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At one point we were treated to a view and the loud squawks of several beautiful green wild South American parakeets flying from sycamore tree to sycamore tree.  Next we followed the Sostomo Trail as it climbed steadily toward a junction with the Deer Valley Loop Trail, enjoying an intermittent light ocean breeze along the way.  As the somewhat-shaded trail rose we had clear views of Solstice Canyon and the Rising Sun Trail across the canyon.  After reaching Deer Valley, we followed the loop trail in a clockwise direction as it ascended the mountainside to an overlook of the Pacific Ocean.  As we neared the overlook a much-appreciated marine breeze cooled us and we took a break as we enjoyed the panoramic views of the area.  After the break we completed the loop and then returned along the Sostomo Trail to the Solstice Canyon Trail (road).  Turning left we walked the very short distance to Tropical Terrace, the ruins of the Roberts house built in the 1950s and destroyed by wildfire in 1982.  At one time there were giraffes, camels, buffalo, African deer, and exotic birds in the canyon (but not now!).  We took a lengthy lunch/rest break at Tropical Terrace and enjoyed the ambiance of palm trees, murmuring Solstice Creek, and a small amount of water in the nearby waterfall.  We then returned to our vehicles via the Solstice Canyon Trail having completed a 7-mile hike with 1,600’ of elevation gain/loss.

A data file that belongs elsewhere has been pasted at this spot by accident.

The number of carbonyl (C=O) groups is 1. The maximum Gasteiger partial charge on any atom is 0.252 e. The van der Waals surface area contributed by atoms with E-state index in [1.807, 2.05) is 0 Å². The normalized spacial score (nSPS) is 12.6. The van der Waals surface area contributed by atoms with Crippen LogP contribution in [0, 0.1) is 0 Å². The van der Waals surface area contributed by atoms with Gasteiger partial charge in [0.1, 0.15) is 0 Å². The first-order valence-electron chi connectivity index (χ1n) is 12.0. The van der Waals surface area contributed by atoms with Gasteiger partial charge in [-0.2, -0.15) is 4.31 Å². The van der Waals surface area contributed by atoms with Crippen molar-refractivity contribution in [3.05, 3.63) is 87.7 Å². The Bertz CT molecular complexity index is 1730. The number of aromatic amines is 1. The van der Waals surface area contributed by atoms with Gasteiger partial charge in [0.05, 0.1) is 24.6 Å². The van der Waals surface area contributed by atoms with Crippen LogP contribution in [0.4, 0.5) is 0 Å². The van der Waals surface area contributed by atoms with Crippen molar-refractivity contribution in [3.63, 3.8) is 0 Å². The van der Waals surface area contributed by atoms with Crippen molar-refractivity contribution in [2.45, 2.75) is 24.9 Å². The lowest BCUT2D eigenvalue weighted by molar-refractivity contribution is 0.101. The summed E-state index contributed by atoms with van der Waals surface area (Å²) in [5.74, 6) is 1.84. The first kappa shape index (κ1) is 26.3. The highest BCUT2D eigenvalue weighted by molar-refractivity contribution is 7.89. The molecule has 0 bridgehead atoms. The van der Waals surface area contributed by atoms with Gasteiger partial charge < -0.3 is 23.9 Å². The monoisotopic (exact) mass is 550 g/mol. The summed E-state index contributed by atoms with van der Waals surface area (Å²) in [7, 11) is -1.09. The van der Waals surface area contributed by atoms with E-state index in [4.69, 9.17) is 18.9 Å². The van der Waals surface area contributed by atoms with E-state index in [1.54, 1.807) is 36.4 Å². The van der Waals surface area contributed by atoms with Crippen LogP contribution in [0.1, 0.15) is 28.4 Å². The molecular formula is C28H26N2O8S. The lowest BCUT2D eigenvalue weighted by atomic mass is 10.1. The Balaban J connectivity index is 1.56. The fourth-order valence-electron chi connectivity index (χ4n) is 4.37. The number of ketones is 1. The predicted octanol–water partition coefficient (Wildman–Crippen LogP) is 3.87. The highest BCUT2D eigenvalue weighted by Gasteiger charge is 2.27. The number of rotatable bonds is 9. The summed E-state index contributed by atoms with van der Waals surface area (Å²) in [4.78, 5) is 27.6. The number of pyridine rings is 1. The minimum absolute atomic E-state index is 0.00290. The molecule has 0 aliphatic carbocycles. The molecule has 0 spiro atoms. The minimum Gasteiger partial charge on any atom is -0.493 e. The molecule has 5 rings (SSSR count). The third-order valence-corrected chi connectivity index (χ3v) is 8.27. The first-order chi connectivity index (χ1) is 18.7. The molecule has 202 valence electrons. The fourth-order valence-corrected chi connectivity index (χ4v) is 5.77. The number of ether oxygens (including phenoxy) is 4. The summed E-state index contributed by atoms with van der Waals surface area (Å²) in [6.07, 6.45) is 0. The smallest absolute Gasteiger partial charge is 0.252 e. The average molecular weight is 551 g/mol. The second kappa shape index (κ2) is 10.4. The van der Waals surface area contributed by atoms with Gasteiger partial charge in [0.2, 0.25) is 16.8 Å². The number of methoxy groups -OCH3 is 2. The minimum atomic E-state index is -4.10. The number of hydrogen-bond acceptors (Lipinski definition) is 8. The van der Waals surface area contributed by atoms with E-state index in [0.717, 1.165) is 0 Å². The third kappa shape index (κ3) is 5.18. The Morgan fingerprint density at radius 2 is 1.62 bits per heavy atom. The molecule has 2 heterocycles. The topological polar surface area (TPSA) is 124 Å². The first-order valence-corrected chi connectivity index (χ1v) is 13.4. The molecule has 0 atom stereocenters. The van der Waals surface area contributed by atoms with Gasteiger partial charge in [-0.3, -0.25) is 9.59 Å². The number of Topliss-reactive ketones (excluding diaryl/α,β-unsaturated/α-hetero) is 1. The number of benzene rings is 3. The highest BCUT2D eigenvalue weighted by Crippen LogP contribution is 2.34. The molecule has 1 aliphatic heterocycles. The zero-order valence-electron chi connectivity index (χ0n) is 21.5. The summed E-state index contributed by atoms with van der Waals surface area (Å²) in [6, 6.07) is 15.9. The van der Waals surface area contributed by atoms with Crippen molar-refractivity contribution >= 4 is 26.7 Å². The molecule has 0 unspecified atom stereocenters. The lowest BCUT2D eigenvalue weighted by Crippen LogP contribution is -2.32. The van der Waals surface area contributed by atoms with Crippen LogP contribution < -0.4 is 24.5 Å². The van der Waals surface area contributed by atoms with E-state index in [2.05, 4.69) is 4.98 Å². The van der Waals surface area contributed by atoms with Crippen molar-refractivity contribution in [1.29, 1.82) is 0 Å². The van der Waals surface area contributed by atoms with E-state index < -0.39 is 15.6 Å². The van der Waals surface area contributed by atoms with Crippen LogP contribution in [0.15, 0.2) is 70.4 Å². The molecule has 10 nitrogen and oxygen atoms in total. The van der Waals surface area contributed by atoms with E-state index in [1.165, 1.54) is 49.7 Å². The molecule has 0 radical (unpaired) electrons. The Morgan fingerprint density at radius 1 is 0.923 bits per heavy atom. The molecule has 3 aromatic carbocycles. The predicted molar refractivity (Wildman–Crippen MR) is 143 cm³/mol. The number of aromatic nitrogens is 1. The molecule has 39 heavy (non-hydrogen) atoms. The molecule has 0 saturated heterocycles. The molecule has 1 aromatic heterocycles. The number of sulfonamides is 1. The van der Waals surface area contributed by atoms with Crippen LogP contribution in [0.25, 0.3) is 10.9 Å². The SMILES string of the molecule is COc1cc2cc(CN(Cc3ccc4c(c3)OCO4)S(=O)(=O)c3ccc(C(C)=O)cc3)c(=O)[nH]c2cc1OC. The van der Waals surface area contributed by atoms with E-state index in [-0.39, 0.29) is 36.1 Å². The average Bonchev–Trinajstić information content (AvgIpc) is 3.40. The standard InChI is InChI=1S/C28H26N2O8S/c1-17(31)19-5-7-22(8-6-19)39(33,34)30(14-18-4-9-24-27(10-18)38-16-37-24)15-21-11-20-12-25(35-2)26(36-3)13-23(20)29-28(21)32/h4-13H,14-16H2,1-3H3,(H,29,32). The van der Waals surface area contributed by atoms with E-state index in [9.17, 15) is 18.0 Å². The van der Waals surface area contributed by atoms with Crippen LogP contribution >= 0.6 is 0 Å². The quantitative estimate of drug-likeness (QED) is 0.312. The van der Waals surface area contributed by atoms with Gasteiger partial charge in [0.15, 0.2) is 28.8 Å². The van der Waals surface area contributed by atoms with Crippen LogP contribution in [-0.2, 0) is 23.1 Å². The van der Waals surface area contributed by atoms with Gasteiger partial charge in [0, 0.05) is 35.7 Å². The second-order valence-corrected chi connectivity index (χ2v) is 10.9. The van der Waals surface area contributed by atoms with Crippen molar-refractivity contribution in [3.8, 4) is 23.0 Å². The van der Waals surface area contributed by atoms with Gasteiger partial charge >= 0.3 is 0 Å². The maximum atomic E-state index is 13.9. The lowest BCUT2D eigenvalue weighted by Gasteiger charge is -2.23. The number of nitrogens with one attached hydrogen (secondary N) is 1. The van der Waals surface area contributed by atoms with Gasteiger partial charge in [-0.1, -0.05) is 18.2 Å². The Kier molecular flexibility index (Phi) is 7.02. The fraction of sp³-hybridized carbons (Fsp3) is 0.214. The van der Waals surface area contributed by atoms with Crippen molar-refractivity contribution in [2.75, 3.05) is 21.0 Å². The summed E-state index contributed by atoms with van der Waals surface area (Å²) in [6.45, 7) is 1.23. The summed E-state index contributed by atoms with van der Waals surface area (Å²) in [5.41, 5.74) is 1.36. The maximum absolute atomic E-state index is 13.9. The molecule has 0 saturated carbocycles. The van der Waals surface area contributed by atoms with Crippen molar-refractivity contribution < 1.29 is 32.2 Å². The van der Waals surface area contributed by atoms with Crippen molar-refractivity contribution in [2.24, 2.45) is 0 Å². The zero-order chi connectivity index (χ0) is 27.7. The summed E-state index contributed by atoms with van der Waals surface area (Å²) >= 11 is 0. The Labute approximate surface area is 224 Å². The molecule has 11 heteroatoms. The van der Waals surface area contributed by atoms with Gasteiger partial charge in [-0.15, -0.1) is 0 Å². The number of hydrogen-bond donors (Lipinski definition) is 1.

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September 16th – Pt. Mugu State Beach Walk